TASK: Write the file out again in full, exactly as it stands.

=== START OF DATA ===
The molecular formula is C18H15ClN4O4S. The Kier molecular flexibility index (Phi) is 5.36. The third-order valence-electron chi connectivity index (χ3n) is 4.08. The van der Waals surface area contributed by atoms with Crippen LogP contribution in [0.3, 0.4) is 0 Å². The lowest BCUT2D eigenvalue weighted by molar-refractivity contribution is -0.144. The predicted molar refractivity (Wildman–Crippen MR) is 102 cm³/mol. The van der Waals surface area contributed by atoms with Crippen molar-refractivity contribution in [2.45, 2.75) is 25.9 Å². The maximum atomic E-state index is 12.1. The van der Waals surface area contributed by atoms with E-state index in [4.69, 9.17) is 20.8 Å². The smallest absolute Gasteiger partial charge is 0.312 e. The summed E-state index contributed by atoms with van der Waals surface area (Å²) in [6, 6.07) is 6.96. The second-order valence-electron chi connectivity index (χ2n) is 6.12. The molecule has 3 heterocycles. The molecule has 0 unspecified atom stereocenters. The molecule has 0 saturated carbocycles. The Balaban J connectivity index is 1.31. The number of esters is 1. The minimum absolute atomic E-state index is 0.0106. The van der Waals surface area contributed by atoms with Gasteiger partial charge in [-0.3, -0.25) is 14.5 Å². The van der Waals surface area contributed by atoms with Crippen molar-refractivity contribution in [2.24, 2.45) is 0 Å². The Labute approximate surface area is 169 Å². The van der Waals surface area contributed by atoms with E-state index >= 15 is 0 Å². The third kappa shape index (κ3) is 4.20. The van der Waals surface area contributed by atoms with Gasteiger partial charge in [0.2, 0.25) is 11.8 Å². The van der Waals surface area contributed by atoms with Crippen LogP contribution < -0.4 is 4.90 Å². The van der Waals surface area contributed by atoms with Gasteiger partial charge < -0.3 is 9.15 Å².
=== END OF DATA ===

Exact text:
The molecular formula is C18H15ClN4O4S. The Kier molecular flexibility index (Phi) is 5.36. The third-order valence-electron chi connectivity index (χ3n) is 4.08. The van der Waals surface area contributed by atoms with Crippen LogP contribution in [0.3, 0.4) is 0 Å². The lowest BCUT2D eigenvalue weighted by molar-refractivity contribution is -0.144. The predicted molar refractivity (Wildman–Crippen MR) is 102 cm³/mol. The van der Waals surface area contributed by atoms with Crippen molar-refractivity contribution in [2.45, 2.75) is 25.9 Å². The maximum atomic E-state index is 12.1. The van der Waals surface area contributed by atoms with E-state index in [4.69, 9.17) is 20.8 Å². The smallest absolute Gasteiger partial charge is 0.312 e. The summed E-state index contributed by atoms with van der Waals surface area (Å²) in [6, 6.07) is 6.96. The second-order valence-electron chi connectivity index (χ2n) is 6.12. The molecule has 3 heterocycles. The molecule has 0 unspecified atom stereocenters. The molecule has 0 saturated carbocycles. The Balaban J connectivity index is 1.31. The number of esters is 1. The minimum absolute atomic E-state index is 0.0106. The van der Waals surface area contributed by atoms with Gasteiger partial charge in [-0.3, -0.25) is 14.5 Å². The van der Waals surface area contributed by atoms with Crippen molar-refractivity contribution in [2.24, 2.45) is 0 Å². The Labute approximate surface area is 169 Å². The van der Waals surface area contributed by atoms with E-state index >= 15 is 0 Å². The third kappa shape index (κ3) is 4.20. The van der Waals surface area contributed by atoms with Gasteiger partial charge in [0.2, 0.25) is 11.8 Å². The van der Waals surface area contributed by atoms with Crippen LogP contribution < -0.4 is 4.90 Å². The van der Waals surface area contributed by atoms with Gasteiger partial charge < -0.3 is 9.15 Å².